About 601 Tully

Check out our new website! 601Tully.syr.edu

601 Tully is a center for engaged practice in Syracuse, NY developed by artist and professor Marion Wilson with a rotating collaborative team of 54 students and neighbors and Anda French of French 2Design. It's a site for meaningful exchange between artists, community members, and scholars in the co-production of culture.

601 Tully includes a contemporary art space, a public events space, a bookstore, a teaching garden, and Recess Cafe West.

In 2009, Wilson purchased the condemned two-story home and local drug hub, and throughout five semesters, Wilson's design/build class re-zoned, designed, renovated and now sustains the physical and programmatic aspects of 601 Tully. The collaborative team has consisted of artists, architects, environmentalists, Fowler High School students, Green Train Workforce, neighbors, and the occasional passerby.

601 Tully is made possible by the generous support of the Syracuse University School of Education, The Kauffman Foundation, The Near West Side Initiative, Imagining America, Home HeadQuarters Inc., Say Yes to Education, and National Grid.

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Wednesday, February 24, 2010

a few more, please tell me what works and doesn't work


  1. I spend a lot of time looking at negative space, and originally thought the shape in between the hole in the square six and the line for the one was actually a 7. Before I was cut off from continuing what I was trying to say in class...

    "Visual dissonance is defined as a state of psychological tension caused when one experiences a disparity between what one expects to see and what one actually sees. Our eyes see the world of art with a thousand expectations based on our personality and our cognitive structure (knowledge system). Sometimes those expectations are fulfilled, sometimes not. In the cases of the unfulfilled expectations, the viewer is required to resolve his or her tension, or simply to abandon the piece and consider another. An important part of human motivation is found in the dissonance reduction, in that people do not (normally) choose to live in a state of psychological tension. In psychological terms, such a state is aversive, to be avoided or resolved."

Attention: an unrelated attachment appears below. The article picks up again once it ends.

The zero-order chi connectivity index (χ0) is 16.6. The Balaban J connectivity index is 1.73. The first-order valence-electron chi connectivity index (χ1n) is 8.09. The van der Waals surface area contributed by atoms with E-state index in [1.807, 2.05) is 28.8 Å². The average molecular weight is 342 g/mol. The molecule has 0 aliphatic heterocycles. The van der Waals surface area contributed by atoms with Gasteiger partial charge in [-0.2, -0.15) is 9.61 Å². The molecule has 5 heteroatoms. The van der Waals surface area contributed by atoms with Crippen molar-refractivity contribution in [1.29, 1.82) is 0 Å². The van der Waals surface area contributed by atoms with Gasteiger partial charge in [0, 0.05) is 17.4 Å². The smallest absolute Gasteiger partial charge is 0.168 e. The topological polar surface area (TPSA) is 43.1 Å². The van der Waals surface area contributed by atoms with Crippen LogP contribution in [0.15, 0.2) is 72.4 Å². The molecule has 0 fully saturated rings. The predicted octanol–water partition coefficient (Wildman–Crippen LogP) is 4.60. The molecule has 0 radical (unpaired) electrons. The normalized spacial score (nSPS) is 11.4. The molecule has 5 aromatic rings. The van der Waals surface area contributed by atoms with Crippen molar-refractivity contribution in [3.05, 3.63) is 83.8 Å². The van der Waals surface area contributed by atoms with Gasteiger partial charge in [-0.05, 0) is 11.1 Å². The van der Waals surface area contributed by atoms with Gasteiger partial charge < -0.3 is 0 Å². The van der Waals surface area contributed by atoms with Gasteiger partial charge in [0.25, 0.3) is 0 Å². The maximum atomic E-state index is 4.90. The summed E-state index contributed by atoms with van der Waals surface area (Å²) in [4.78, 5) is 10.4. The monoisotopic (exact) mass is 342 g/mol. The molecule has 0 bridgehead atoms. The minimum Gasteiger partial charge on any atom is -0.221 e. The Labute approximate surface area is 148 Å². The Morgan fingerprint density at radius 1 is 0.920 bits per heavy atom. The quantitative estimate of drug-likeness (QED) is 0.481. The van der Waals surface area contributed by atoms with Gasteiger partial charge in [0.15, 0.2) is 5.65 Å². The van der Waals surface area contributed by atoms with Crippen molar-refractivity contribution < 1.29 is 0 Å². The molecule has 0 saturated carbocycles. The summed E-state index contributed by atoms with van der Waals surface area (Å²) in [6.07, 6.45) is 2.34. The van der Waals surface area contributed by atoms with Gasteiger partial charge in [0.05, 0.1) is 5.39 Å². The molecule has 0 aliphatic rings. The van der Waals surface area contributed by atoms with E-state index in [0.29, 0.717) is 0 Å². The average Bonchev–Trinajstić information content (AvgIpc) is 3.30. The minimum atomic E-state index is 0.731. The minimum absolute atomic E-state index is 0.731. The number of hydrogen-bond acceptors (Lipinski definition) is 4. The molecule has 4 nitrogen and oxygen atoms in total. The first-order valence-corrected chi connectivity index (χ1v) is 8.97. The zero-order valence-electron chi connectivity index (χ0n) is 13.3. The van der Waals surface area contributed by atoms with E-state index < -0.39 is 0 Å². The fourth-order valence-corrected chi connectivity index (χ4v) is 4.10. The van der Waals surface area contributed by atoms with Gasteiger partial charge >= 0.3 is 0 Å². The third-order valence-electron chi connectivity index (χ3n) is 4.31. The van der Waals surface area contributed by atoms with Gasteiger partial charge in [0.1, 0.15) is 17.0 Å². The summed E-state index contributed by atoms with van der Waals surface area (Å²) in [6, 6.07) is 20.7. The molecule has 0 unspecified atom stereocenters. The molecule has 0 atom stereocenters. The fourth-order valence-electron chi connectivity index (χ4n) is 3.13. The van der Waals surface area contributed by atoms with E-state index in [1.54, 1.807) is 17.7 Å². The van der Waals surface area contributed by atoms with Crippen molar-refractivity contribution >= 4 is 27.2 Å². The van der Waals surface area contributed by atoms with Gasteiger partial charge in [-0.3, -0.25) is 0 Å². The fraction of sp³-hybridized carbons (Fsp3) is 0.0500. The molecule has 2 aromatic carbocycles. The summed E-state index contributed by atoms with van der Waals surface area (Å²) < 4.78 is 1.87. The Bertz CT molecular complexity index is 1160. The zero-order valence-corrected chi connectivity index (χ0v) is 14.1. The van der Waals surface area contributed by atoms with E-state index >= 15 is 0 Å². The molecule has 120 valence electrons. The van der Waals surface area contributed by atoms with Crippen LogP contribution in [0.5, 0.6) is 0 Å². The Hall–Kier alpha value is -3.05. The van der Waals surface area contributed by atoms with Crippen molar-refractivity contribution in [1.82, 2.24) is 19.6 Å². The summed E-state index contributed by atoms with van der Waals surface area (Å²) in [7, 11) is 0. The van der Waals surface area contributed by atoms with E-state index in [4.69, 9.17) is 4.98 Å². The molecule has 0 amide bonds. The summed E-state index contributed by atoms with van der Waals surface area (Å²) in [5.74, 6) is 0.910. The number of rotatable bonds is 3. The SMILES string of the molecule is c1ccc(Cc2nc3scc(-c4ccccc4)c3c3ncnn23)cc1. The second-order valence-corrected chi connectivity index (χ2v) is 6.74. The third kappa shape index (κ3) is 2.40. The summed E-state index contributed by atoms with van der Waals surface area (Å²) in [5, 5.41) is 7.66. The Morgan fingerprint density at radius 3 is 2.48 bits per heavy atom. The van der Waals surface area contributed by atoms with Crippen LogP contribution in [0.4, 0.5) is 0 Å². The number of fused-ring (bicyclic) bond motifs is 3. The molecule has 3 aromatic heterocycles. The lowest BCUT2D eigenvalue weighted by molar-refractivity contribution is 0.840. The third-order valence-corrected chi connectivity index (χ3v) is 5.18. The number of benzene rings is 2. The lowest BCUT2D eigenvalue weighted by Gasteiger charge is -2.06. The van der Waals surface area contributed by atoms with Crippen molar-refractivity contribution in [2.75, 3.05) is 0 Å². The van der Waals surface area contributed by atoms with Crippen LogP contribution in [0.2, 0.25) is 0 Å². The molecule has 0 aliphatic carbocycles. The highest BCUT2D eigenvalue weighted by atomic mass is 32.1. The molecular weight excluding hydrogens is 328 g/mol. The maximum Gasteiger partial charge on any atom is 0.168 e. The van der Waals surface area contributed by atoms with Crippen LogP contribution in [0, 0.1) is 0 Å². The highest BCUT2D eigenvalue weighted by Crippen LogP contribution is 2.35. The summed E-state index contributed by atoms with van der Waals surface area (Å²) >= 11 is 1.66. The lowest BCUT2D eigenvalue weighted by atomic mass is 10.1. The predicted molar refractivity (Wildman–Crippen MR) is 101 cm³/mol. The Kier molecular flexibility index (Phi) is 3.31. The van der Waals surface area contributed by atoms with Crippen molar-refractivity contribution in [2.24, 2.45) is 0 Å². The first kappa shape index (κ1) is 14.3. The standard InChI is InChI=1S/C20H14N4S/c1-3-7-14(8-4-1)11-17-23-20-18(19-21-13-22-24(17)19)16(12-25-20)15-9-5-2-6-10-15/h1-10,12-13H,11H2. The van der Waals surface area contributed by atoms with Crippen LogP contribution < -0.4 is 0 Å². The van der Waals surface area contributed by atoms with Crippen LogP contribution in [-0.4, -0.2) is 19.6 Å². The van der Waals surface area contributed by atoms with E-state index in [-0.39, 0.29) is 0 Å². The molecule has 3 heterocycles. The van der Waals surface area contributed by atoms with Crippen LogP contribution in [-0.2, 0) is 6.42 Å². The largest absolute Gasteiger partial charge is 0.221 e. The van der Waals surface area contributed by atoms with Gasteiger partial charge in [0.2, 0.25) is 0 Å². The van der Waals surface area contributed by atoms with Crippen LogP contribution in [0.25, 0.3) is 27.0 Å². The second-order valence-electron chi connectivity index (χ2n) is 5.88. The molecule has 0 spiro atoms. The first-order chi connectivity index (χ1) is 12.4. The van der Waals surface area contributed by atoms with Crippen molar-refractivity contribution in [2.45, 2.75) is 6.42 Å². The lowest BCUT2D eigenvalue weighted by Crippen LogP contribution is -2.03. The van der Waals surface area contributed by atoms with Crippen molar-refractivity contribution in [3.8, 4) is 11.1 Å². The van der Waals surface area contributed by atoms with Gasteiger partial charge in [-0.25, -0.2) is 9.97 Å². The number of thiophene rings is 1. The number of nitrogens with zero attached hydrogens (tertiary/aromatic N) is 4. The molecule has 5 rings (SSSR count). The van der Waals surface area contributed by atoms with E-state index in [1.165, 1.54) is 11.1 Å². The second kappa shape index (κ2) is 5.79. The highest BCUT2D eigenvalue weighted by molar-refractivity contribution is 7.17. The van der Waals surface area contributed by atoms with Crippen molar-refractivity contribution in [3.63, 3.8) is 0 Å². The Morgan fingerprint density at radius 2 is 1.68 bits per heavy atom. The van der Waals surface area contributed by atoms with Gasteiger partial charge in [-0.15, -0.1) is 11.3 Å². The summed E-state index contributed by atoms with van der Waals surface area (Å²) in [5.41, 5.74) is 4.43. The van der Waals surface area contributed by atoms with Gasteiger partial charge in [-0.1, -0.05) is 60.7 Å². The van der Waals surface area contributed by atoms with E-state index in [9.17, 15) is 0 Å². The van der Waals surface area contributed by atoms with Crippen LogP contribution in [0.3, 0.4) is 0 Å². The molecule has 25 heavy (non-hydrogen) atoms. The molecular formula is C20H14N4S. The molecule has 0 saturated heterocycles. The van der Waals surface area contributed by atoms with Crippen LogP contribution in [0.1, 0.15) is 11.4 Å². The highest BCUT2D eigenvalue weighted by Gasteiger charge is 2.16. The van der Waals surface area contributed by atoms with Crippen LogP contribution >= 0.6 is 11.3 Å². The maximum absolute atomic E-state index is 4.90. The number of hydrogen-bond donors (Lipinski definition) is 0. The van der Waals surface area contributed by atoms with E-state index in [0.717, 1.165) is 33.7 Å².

So then the question is simply "Do we care if other people know what this is cause it's just a small graphic that pops up on literature where the letters define it's meaning, or should it be more representational & then the "viewer" (who ever that person is) says "nice image, looks just like 601 Tully"?

  2. Closure describes the perceptual tendency to fill in gaps or spaces which may exist in an incomplete visual pattern. Closure is experienced at the moment when a group of separate and disjointed shapes is suddenly understood as part of a larger visual form or recognizable subject. The realization is often so instantaneous that the new meaning seems unrelated to the preliminary study of the figure. As the viewers perceptual skills develop, fewer and fewer visual cues are required to achieve closure.